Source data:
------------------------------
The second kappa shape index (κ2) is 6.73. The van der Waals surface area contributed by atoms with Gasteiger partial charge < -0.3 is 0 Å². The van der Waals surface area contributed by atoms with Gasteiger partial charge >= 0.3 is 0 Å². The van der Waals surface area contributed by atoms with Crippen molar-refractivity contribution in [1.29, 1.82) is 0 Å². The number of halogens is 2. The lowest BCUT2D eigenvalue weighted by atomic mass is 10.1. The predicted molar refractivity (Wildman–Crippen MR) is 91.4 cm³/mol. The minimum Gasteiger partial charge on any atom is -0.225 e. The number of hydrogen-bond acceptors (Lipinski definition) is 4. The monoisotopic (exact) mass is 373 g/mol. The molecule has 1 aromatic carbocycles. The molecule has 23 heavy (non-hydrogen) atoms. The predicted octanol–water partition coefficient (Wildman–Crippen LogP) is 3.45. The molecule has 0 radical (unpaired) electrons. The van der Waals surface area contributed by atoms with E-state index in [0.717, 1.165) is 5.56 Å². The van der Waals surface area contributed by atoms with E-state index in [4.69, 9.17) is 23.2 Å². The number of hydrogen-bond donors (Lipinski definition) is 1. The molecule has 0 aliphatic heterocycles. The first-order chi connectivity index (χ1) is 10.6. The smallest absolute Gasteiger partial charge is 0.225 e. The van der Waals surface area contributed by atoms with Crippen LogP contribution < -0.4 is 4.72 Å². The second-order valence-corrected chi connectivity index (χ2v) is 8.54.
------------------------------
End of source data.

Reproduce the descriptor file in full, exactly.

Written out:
The second kappa shape index (κ2) is 6.73. The van der Waals surface area contributed by atoms with Gasteiger partial charge < -0.3 is 0 Å². The van der Waals surface area contributed by atoms with Gasteiger partial charge >= 0.3 is 0 Å². The van der Waals surface area contributed by atoms with Crippen molar-refractivity contribution in [1.29, 1.82) is 0 Å². The number of halogens is 2. The lowest BCUT2D eigenvalue weighted by atomic mass is 10.1. The predicted molar refractivity (Wildman–Crippen MR) is 91.4 cm³/mol. The minimum Gasteiger partial charge on any atom is -0.225 e. The number of hydrogen-bond acceptors (Lipinski definition) is 4. The monoisotopic (exact) mass is 373 g/mol. The molecule has 1 aromatic carbocycles. The molecule has 23 heavy (non-hydrogen) atoms. The predicted octanol–water partition coefficient (Wildman–Crippen LogP) is 3.45. The molecule has 0 radical (unpaired) electrons. The van der Waals surface area contributed by atoms with E-state index in [0.717, 1.165) is 5.56 Å². The van der Waals surface area contributed by atoms with E-state index in [4.69, 9.17) is 23.2 Å². The number of hydrogen-bond donors (Lipinski definition) is 1. The molecule has 0 aliphatic heterocycles. The first-order chi connectivity index (χ1) is 10.6. The smallest absolute Gasteiger partial charge is 0.225 e. The van der Waals surface area contributed by atoms with Crippen LogP contribution < -0.4 is 4.72 Å². The second-order valence-corrected chi connectivity index (χ2v) is 8.54.